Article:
Biblical Greek (Beginners): 05. Greek verb overview, Present tense
In this lesson, you will be introduced to a Greek verb system in order to get the general picture. The second part of the lesson will teach you present tense indicative.
Overview of the Greek verb
Before we discuss particular Greek tenses, we will have to pause for a moment to see general characteristics of the Greek verb. This pause will further help us in overall comprehension of the Greek verb.
Grammatical Categories of Greek Verbs
Greek verb has five grammatical categories:
- Person (1., 2., 3.)
- Number (singular, plural)
- Voice (active, passive, middle)
- Tense (present, future, imperfect, aorist, perfect, pluperfect)
- Mood (indicative, subjunctive, imperative, optative)
When analyzing Greek verbs, we will have to determine these categories to rightly translate the verb. For example in English, we would analyze the word I phoned as 1. person., pl., active, past tense, indicative. This process of analyzation is called parsing.
Let's make some detailed notes about these categories.
Voice determines in what manner the subject performs the action:
- Active: the subject actively performs the action: I am killing
- Passive: action is performed upon the subject, it suffers the action: I am killed
- Middle: the subject performs the action upon himself or for his benefit: I am killing myself, I am killing for my own
Detailed specification of each tense will be discussed in the following lessons. We will now point out general characteristics of tenses:
- Present: present tense, expresses imperfective action: I kill
- Future: future tense, expresses expected action in future, perfective/imperfective action: I will kill
- Imperfect: past tense, enduring action in past, imperfective action: I was killing
- Aorist: past tense, simple action in past, perfective action: I killed
- Perfect: perfect tense, performed action in past with results in present, perfective action: I have killed
- Pluperfect: perfect past tense, past result arising from the previous action in past: I had killed
Greek verbs do not always perceive time as English does. This will be discussed later in the course.
Compared to indicative all of other moods (subjunctive, imperative and optative) do not convey time (emphasis on time is suppressed), it is only conveyed by indicative. Therefore, we will have to determine time by a context or by the main verb.
- Indicative: denotes an action of a verb as reality
- Subjunctive: denotes indefiniteness of an action, the action as such could objectively happen
- Imperative: an action is not happening in reality, however depending on the choice it is possible to happen (it depends on obeying the command)
- Optative: denotes a wish (it is not a reality)
Other verbal categories:
- Participle: is a verbal adjective, meaning that it has characteristics both of verb and adjective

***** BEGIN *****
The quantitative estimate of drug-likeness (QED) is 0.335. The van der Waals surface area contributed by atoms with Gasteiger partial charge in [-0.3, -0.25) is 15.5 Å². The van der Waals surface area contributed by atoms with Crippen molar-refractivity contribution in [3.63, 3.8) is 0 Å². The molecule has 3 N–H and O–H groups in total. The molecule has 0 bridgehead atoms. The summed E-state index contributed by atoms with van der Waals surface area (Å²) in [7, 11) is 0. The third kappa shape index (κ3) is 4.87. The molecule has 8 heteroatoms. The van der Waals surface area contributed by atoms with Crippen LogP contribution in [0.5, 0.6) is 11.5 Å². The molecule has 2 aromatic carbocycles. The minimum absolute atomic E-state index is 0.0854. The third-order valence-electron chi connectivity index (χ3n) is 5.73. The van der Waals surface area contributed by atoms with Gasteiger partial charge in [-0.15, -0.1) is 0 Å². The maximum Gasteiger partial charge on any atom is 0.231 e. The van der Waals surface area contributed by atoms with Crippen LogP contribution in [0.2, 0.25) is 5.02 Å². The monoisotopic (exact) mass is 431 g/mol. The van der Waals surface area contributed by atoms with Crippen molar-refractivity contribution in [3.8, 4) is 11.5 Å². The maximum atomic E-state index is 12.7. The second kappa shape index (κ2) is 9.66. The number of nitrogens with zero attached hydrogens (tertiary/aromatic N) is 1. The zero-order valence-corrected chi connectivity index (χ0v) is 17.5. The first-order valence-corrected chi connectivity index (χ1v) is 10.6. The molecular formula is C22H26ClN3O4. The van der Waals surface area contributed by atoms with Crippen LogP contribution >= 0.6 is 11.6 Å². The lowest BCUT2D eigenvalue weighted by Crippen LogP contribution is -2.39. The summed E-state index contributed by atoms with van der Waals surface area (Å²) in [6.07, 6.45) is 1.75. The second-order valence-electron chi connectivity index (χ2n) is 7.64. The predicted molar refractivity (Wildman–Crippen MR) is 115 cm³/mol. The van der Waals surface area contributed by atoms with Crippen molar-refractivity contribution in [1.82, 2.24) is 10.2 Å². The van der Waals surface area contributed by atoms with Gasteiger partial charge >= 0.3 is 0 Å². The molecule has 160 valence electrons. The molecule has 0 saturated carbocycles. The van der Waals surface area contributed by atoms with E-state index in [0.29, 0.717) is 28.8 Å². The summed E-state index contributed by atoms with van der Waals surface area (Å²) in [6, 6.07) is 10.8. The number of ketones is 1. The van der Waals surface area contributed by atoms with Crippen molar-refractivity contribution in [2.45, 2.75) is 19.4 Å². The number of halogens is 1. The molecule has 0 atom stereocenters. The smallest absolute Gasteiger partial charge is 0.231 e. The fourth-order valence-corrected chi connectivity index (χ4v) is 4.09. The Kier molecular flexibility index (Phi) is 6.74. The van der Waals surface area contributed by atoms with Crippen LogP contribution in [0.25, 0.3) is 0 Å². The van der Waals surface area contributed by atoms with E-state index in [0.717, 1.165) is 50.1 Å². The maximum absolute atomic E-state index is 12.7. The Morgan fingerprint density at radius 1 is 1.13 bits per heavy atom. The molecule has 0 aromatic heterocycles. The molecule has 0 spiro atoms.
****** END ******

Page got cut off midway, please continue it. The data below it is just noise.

- Infinitive: is a verbal substantive, it cannot be inflected
These verbal categories will be discussed in special lessons.
Basic Verbal Endings
All of the verbal endings can be summarized into 24 basic forms. Based on these forms other endings are derived for a particular tense. Knowing these forms, we will be able to safely recognize a verb. Therefore mastering these endings is essential for a proper analysis.
|Past + Others||Present + Future|
These endings apply only for indicative. Endings for infinitive and other moods will be introduced for each tense alone.
Discerning Features of Verbal Tenses
In the case of regular verbs, we can safely determine its tense and voice according to the table below. We recommend memorizing the discerning letters.
A key factor for successful recognition is the discerning letters. Verbs expressing past will always have augment ε before verbal root, there we will safely know that this form is of past tense. Perfect tense contains reduplication before its verbal root (a prefix composed of beginning letter of the verbal root plus ε). All specifics will be discussed in particular instances.
The most basic tense in Greek is present tense. Present expresses imperfective action. Endings of the present tense correspond to those mentioned in the table above on its right side.
|1||λυ ω||λυ ομεν|
|2||λυ εις||λυ ετε|
|3||λυ ει||λυ ουσιν|
|Imperative||λυ ε||λυ ετε|
|1||λυ ομαι||λυ ομεθα|
|2||λυ ῃ||λυ εσθε|
|3||λυ εται||λυ ονται|
|Imperative||λυ ου||λυ εσθε|
Deponent verbs are specific in that they exist only in middle-passive voice form while having active meaning. Although they have middle-passive endings, we will always translate them actively. We will recognize deponent verb by the εσθαι ending in the dictionary (present infinitive of middle-passive voice). Usual deponent verbs are for example πορευομαι (go), ἐρχομαι (come), προσευχομαι (pray).
|J 3:32||τὴν μαρτυρίαν αὐτοῦ οὐδεὶς λαμβάνει|
|No one accepts his testimony|
|J 13:5||ἤρξατο νίπτειν τοὺς πόδας τῶν μαθητῶν|
|He begun to wash feet of disciples|
|J 7:52||ἐκ τῆς Γαλιλαίας προφήτης οὐκ ἐγείρεται|
|Prophet does not come from Galilee (verb is deponent, we will translate it actively)|